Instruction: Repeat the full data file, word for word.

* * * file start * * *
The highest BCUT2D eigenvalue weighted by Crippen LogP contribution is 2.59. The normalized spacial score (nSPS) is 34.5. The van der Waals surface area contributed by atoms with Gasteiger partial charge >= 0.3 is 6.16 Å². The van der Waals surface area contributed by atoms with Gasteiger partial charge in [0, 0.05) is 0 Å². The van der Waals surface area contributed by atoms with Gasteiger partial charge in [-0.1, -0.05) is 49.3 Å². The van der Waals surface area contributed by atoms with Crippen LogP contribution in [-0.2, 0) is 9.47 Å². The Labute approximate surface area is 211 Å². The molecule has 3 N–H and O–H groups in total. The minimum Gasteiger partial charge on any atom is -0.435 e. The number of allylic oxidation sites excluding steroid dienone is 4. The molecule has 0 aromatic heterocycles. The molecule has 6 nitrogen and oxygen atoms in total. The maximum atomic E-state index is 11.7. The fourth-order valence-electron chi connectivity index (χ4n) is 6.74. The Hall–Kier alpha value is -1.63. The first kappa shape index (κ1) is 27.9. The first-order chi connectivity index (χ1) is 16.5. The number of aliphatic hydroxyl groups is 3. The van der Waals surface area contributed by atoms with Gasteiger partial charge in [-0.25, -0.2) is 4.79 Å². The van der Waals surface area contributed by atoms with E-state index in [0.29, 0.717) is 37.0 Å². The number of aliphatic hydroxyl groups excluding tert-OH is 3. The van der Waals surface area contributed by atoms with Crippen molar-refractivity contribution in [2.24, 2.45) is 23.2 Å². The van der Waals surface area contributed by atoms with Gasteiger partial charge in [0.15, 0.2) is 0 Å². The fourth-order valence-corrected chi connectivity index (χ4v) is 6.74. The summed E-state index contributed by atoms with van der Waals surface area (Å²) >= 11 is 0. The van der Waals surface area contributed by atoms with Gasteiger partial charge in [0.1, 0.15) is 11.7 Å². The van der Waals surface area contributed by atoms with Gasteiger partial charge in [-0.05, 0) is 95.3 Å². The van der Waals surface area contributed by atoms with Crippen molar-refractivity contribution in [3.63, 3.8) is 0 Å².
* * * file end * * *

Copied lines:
The highest BCUT2D eigenvalue weighted by Crippen LogP contribution is 2.59. The normalized spacial score (nSPS) is 34.5. The van der Waals surface area contributed by atoms with Gasteiger partial charge >= 0.3 is 6.16 Å². The van der Waals surface area contributed by atoms with Gasteiger partial charge in [0, 0.05) is 0 Å². The van der Waals surface area contributed by atoms with Gasteiger partial charge in [-0.1, -0.05) is 49.3 Å². The van der Waals surface area contributed by atoms with Crippen LogP contribution in [-0.2, 0) is 9.47 Å². The Labute approximate surface area is 211 Å². The molecule has 3 N–H and O–H groups in total. The minimum Gasteiger partial charge on any atom is -0.435 e. The number of allylic oxidation sites excluding steroid dienone is 4. The molecule has 0 aromatic heterocycles. The molecule has 6 nitrogen and oxygen atoms in total. The maximum atomic E-state index is 11.7. The fourth-order valence-electron chi connectivity index (χ4n) is 6.74. The Hall–Kier alpha value is -1.63. The first kappa shape index (κ1) is 27.9. The first-order chi connectivity index (χ1) is 16.5. The number of aliphatic hydroxyl groups is 3. The van der Waals surface area contributed by atoms with Gasteiger partial charge in [-0.25, -0.2) is 4.79 Å². The van der Waals surface area contributed by atoms with E-state index in [0.29, 0.717) is 37.0 Å². The number of aliphatic hydroxyl groups excluding tert-OH is 3. The van der Waals surface area contributed by atoms with Crippen molar-refractivity contribution in [2.24, 2.45) is 23.2 Å². The van der Waals surface area contributed by atoms with Gasteiger partial charge in [0.15, 0.2) is 0 Å². The fourth-order valence-corrected chi connectivity index (χ4v) is 6.74. The summed E-state index contributed by atoms with van der Waals surface area (Å²) >= 11 is 0. The van der Waals surface area contributed by atoms with Gasteiger partial charge in [0.1, 0.15) is 11.7 Å². The van der Waals surface area contributed by atoms with Gasteiger partial charge in [-0.05, 0) is 95.3 Å². The van der Waals surface area contributed by atoms with Crippen molar-refractivity contribution in [3.63, 3.8) is 0 Å².